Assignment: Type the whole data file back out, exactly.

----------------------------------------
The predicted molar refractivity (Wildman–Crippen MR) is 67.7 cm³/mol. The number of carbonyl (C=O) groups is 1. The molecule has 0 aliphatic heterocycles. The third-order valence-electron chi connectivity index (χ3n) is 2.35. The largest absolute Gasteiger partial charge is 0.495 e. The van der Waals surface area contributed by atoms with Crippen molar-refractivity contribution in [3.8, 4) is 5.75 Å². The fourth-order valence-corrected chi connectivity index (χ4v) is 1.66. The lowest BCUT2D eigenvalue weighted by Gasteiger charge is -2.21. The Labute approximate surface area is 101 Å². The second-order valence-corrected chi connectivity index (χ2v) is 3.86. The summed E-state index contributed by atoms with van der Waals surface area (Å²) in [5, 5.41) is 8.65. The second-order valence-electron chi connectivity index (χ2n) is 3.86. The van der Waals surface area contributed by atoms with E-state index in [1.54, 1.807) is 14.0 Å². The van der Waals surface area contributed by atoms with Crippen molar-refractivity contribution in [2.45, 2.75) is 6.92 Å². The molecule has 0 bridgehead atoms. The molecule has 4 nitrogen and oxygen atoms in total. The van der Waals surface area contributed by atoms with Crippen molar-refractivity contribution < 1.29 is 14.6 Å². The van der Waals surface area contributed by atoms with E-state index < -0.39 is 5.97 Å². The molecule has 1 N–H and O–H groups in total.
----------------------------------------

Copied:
The predicted molar refractivity (Wildman–Crippen MR) is 67.7 cm³/mol. The number of carbonyl (C=O) groups is 1. The molecule has 0 aliphatic heterocycles. The third-order valence-electron chi connectivity index (χ3n) is 2.35. The largest absolute Gasteiger partial charge is 0.495 e. The van der Waals surface area contributed by atoms with Crippen molar-refractivity contribution in [3.8, 4) is 5.75 Å². The fourth-order valence-corrected chi connectivity index (χ4v) is 1.66. The lowest BCUT2D eigenvalue weighted by Gasteiger charge is -2.21. The Labute approximate surface area is 101 Å². The second-order valence-corrected chi connectivity index (χ2v) is 3.86. The summed E-state index contributed by atoms with van der Waals surface area (Å²) in [5, 5.41) is 8.65. The second-order valence-electron chi connectivity index (χ2n) is 3.86. The van der Waals surface area contributed by atoms with E-state index in [1.54, 1.807) is 14.0 Å². The van der Waals surface area contributed by atoms with Crippen molar-refractivity contribution in [2.45, 2.75) is 6.92 Å². The molecule has 0 bridgehead atoms. The molecule has 4 nitrogen and oxygen atoms in total. The van der Waals surface area contributed by atoms with Crippen molar-refractivity contribution < 1.29 is 14.6 Å². The van der Waals surface area contributed by atoms with E-state index < -0.39 is 5.97 Å². The molecule has 1 N–H and O–H groups in total.